SHAFAQNA -Â An award-winning photographerÂ who has an exhibition onÂ Rohingya Muslims currently running in Istanbul says Turkey has a particularÂ relevance to his work.
â€œIstanbul is very strategic because Turkey is one of the few countries in the region that has actually shown a considerable amount of concern for what is happening to the Rohingya community,â€Â Greg Constantine told Anadolu Agency this week.
â€œInside Burma [Myanmar],Â the conditions the Rohingya liveÂ in are quite like apartheid…Â They are confined to one geographic area; they canâ€™t come, they canâ€™t goâ€¦ They receive very little medical assistance or education for their children,â€ he adds.
Exiled to Nowhere: Burmaâ€™s RohingyaÂ is a collection of photographs fromÂ Constantineâ€™s 12 visits to Myanmar.
It focuses on persecution and human rights violation against the Rohingya community, and was previouslyÂ heldÂ in Washington, Bangkok, and Geneva.
Constantine says he made his first visit to Rohingya communities in Myanmar’sÂ volatile Rakhine stateÂ in 2006,Â and hasÂ made eight subsequent trips.
Rakhine is the home to most of Rohingya community. SinceÂ June 2012,Â the predominantly BuddhistÂ countryÂ has beenÂ grappling with sectarian violence, outbreaks of which have leftÂ hundreds dead and more than 140,000 Rohingya confined to internal displacement camps in Rakhine.
In recent years, around 130,000 Rohingya have also fled the country by sea, according to the United Nations.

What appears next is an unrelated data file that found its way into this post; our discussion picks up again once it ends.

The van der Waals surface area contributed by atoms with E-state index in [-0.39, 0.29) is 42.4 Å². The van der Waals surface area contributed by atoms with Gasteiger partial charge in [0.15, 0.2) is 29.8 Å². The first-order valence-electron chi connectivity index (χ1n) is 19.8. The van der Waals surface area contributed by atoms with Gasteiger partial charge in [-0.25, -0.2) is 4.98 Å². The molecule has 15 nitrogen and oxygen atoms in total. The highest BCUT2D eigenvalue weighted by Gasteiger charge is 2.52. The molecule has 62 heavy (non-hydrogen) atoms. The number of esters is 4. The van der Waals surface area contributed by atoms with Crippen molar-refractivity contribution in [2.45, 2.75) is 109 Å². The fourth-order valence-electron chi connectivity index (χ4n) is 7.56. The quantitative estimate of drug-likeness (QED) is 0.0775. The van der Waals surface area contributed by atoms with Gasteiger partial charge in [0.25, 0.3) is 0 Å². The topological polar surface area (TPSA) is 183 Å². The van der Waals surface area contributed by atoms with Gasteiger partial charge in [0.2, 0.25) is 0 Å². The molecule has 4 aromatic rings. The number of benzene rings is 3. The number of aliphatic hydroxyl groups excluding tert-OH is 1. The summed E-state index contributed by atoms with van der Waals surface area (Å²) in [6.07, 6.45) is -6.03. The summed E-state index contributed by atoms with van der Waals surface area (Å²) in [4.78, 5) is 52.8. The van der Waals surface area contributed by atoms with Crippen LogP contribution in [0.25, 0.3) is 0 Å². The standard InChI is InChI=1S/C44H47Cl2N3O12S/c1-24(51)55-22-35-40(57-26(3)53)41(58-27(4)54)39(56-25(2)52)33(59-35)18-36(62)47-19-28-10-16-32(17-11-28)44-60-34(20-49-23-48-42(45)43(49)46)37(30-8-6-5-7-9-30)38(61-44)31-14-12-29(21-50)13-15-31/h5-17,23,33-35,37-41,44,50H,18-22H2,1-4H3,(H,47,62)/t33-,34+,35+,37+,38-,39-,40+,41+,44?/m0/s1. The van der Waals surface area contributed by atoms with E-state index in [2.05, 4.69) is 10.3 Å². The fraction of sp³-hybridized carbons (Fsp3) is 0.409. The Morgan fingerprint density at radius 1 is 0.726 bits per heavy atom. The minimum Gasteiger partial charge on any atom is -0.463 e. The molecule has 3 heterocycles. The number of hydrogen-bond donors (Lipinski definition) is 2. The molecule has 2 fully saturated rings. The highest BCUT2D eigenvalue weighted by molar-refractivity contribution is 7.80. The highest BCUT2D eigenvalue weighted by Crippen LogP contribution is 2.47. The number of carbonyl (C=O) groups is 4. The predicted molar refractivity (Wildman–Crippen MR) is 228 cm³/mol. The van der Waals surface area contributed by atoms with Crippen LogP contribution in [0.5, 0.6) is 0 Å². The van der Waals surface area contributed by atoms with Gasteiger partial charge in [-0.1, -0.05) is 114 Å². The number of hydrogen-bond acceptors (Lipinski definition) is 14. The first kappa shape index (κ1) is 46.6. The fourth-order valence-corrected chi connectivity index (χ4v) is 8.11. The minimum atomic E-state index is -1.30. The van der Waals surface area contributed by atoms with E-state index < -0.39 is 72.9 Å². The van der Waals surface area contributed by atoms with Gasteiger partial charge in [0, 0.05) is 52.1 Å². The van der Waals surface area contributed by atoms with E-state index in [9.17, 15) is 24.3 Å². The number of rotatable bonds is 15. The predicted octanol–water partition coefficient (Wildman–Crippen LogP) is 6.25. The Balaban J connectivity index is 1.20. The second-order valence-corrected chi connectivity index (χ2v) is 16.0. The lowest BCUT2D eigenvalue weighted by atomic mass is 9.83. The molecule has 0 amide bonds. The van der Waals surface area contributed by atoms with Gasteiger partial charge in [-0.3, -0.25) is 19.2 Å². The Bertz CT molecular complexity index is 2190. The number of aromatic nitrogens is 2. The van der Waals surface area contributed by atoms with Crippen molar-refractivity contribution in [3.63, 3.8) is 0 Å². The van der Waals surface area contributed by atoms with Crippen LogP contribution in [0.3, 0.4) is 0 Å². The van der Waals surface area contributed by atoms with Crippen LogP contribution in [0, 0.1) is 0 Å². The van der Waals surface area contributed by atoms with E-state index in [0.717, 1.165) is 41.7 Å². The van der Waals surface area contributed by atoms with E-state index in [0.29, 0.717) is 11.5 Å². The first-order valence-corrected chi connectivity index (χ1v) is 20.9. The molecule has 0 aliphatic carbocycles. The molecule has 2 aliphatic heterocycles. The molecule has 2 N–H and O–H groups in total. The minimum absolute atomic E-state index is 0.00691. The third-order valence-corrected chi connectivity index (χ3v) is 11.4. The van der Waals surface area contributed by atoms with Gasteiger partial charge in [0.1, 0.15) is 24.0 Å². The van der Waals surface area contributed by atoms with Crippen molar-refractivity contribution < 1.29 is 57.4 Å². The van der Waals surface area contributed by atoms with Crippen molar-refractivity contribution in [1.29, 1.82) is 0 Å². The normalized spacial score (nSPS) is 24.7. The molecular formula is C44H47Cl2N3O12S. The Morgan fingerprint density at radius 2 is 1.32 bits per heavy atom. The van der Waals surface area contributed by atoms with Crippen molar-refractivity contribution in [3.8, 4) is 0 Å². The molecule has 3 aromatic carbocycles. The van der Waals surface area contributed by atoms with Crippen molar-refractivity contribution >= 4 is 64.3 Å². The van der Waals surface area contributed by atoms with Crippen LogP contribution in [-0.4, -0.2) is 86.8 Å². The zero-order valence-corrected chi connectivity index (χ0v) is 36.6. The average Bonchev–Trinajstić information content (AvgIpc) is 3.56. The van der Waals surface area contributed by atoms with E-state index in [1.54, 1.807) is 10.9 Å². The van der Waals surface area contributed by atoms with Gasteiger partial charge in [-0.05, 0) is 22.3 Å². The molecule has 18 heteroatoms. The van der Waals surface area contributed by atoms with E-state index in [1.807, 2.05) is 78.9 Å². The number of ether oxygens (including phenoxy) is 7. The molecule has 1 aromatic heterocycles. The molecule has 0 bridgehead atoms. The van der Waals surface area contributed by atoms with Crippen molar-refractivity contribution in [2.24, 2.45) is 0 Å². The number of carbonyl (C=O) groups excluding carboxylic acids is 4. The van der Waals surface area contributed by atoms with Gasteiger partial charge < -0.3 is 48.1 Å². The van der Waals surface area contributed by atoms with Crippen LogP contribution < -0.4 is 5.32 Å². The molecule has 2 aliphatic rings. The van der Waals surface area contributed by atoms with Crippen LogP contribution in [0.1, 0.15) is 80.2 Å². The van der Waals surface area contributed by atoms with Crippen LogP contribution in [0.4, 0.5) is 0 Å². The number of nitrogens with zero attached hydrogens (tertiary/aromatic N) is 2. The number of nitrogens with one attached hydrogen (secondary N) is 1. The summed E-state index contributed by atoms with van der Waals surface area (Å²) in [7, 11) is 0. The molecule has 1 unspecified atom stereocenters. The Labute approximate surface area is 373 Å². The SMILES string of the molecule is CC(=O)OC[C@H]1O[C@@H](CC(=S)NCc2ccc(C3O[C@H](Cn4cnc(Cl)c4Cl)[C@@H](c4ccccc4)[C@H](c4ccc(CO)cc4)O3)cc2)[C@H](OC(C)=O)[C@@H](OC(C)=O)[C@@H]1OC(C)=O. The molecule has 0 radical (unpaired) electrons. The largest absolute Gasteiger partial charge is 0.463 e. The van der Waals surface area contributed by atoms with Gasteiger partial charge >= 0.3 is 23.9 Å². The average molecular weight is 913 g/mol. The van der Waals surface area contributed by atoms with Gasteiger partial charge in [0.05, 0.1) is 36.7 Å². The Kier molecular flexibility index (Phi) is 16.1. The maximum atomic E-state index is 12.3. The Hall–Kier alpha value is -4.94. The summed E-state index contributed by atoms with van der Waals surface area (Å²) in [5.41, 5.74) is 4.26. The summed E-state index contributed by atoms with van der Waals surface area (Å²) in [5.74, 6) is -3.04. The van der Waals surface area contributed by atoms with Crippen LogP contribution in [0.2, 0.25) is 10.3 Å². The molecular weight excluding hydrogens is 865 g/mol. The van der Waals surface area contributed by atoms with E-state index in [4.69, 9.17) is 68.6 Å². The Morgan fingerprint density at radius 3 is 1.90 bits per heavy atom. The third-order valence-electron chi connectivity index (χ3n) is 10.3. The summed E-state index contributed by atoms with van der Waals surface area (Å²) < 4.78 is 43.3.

â€œI was so shocked by the situation that the Rohingya were living in there,” saysÂ Constantine, accusing the international community of paying littleÂ attention to the community.
â€œI knew it was a story I want to dedicate a lot of time to.â€
Constantine’s haunting images show families confined to bamboo shacks, malnourished potbellied children walking among slums, and Rohingya gathered in impoverished conditions, trying to eke out an existence from the land.
One image shows three covered Rohingya women staring out of the darkness. It’s as if the suffering those eyes have seen reachesÂ out to you.
As a freelance photographer,Â Constantine – who says he covered most of his costsÂ through grantsÂ -Â had the freedom to spend long periods of time with the Rohingya.
â€œI like to talk to people quite a lot. And I always ask people if they are compatible with me taking pictures [so as not to invade their privacy],â€ he says.
He says getting people toÂ talk with the aid of a translator, however, was not hard.
â€œThe Rohingya community has been so oppressed for so long they want their stories to be told,” he says.
Constantine says that hisÂ visits took mainly 2 toÂ 3 weeks, althoughÂ his last trip – in Nov.Â 2014 -Â took justÂ three days.
â€œThere was a big demonstration by the local Rakhine Buddhist community,â€ he recalls. â€œThere were several thousands ofÂ people demonstrating through the streets of Sittwe [the capital of Rakhine State], all protesting the existing of theÂ Rohingya.â€
My trips chronicleÂ â€œthe starting point of that hatred,â€ he adds
No matter how starkÂ and thought provokingÂ the images – some, it has to be said, hauntingly beautiful in their capture of suffering -Â Constantine says he is not in Turkey to sell his images.
â€œThe purpose of this exhibition is not to celebrate the photography, it is the last objective of all of this. It is actually to use photography as a way to engage people and promote better understanding [about the Rohingya.]
â€œI focus on the root cause of the problem and that is the oppression that they face in their homeland – which is Burma,â€ Constantine says.
â€œUnless things change there, you are continually going to have this flow of Rohingya out of Burma to other countries.â€
Exiled to Nowhere: Burmaâ€™s Rohingya,Â runs until July 30 at Galata Fotografhanesi in Istanbulâ€™s Beyoglu district.